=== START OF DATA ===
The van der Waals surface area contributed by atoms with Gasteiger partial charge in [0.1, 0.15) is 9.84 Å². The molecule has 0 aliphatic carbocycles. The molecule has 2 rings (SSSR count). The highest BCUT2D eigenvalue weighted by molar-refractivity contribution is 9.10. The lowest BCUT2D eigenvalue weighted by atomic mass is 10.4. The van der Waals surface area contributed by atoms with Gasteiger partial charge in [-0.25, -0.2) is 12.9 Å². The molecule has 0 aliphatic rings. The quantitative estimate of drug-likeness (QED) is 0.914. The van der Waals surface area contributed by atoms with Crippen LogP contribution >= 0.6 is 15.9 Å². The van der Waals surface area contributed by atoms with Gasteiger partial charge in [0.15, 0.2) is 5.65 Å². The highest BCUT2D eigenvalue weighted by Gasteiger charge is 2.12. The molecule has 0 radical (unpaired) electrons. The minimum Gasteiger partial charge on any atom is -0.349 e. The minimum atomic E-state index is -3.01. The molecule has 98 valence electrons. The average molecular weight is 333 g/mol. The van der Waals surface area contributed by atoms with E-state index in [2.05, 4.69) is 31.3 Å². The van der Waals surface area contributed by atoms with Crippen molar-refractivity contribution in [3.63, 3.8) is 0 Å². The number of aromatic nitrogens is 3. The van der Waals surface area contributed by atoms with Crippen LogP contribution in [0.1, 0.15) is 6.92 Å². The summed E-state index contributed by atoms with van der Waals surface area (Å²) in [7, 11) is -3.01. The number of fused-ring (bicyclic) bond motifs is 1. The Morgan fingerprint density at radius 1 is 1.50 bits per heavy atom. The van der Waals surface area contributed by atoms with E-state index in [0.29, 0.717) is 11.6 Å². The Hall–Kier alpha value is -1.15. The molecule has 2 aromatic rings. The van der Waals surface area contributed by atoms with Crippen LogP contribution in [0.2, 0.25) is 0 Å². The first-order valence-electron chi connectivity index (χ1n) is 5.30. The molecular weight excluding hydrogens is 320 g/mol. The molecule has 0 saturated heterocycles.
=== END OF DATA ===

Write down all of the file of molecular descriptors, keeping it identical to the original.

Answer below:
The van der Waals surface area contributed by atoms with Gasteiger partial charge in [0.1, 0.15) is 9.84 Å². The molecule has 0 aliphatic carbocycles. The molecule has 2 rings (SSSR count). The highest BCUT2D eigenvalue weighted by molar-refractivity contribution is 9.10. The lowest BCUT2D eigenvalue weighted by atomic mass is 10.4. The van der Waals surface area contributed by atoms with Gasteiger partial charge in [-0.25, -0.2) is 12.9 Å². The molecule has 0 aliphatic rings. The quantitative estimate of drug-likeness (QED) is 0.914. The van der Waals surface area contributed by atoms with Crippen LogP contribution >= 0.6 is 15.9 Å². The van der Waals surface area contributed by atoms with Gasteiger partial charge in [0.15, 0.2) is 5.65 Å². The highest BCUT2D eigenvalue weighted by Gasteiger charge is 2.12. The molecule has 0 radical (unpaired) electrons. The minimum Gasteiger partial charge on any atom is -0.349 e. The minimum atomic E-state index is -3.01. The molecule has 98 valence electrons. The average molecular weight is 333 g/mol. The van der Waals surface area contributed by atoms with E-state index in [2.05, 4.69) is 31.3 Å². The van der Waals surface area contributed by atoms with Crippen molar-refractivity contribution in [3.63, 3.8) is 0 Å². The number of aromatic nitrogens is 3. The van der Waals surface area contributed by atoms with Crippen LogP contribution in [0.1, 0.15) is 6.92 Å². The summed E-state index contributed by atoms with van der Waals surface area (Å²) in [7, 11) is -3.01. The number of fused-ring (bicyclic) bond motifs is 1. The Morgan fingerprint density at radius 1 is 1.50 bits per heavy atom. The van der Waals surface area contributed by atoms with E-state index in [0.29, 0.717) is 11.6 Å². The Hall–Kier alpha value is -1.15. The molecule has 2 aromatic rings. The van der Waals surface area contributed by atoms with Crippen LogP contribution in [0.2, 0.25) is 0 Å². The first-order valence-electron chi connectivity index (χ1n) is 5.30. The molecular weight excluding hydrogens is 320 g/mol. The molecule has 0 saturated heterocycles.